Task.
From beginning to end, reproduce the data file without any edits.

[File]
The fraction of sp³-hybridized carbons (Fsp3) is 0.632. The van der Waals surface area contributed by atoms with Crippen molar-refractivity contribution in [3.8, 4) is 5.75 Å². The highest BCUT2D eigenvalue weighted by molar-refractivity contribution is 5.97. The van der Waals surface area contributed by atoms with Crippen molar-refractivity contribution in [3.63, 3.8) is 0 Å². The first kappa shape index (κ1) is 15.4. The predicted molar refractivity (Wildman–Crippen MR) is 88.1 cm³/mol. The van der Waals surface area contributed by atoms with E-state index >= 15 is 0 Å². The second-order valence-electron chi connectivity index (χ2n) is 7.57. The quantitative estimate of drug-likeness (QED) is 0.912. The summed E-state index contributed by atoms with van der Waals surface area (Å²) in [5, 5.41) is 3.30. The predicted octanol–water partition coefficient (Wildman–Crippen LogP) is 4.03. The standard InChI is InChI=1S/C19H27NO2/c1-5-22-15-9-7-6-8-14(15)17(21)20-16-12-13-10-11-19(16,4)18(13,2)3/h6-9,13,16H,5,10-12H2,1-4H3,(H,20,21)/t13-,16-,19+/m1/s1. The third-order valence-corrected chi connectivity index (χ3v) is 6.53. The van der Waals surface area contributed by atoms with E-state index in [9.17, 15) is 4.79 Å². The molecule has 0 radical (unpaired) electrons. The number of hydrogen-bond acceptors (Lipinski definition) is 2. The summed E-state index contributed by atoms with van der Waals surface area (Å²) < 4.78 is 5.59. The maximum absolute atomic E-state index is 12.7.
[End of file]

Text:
The fraction of sp³-hybridized carbons (Fsp3) is 0.632. The van der Waals surface area contributed by atoms with Crippen molar-refractivity contribution in [3.8, 4) is 5.75 Å². The highest BCUT2D eigenvalue weighted by molar-refractivity contribution is 5.97. The van der Waals surface area contributed by atoms with Crippen molar-refractivity contribution in [3.63, 3.8) is 0 Å². The first kappa shape index (κ1) is 15.4. The predicted molar refractivity (Wildman–Crippen MR) is 88.1 cm³/mol. The van der Waals surface area contributed by atoms with E-state index >= 15 is 0 Å². The second-order valence-electron chi connectivity index (χ2n) is 7.57. The quantitative estimate of drug-likeness (QED) is 0.912. The summed E-state index contributed by atoms with van der Waals surface area (Å²) in [5, 5.41) is 3.30. The predicted octanol–water partition coefficient (Wildman–Crippen LogP) is 4.03. The standard InChI is InChI=1S/C19H27NO2/c1-5-22-15-9-7-6-8-14(15)17(21)20-16-12-13-10-11-19(16,4)18(13,2)3/h6-9,13,16H,5,10-12H2,1-4H3,(H,20,21)/t13-,16-,19+/m1/s1. The third-order valence-corrected chi connectivity index (χ3v) is 6.53. The van der Waals surface area contributed by atoms with E-state index in [9.17, 15) is 4.79 Å². The molecule has 0 radical (unpaired) electrons. The number of hydrogen-bond acceptors (Lipinski definition) is 2. The summed E-state index contributed by atoms with van der Waals surface area (Å²) < 4.78 is 5.59. The maximum absolute atomic E-state index is 12.7.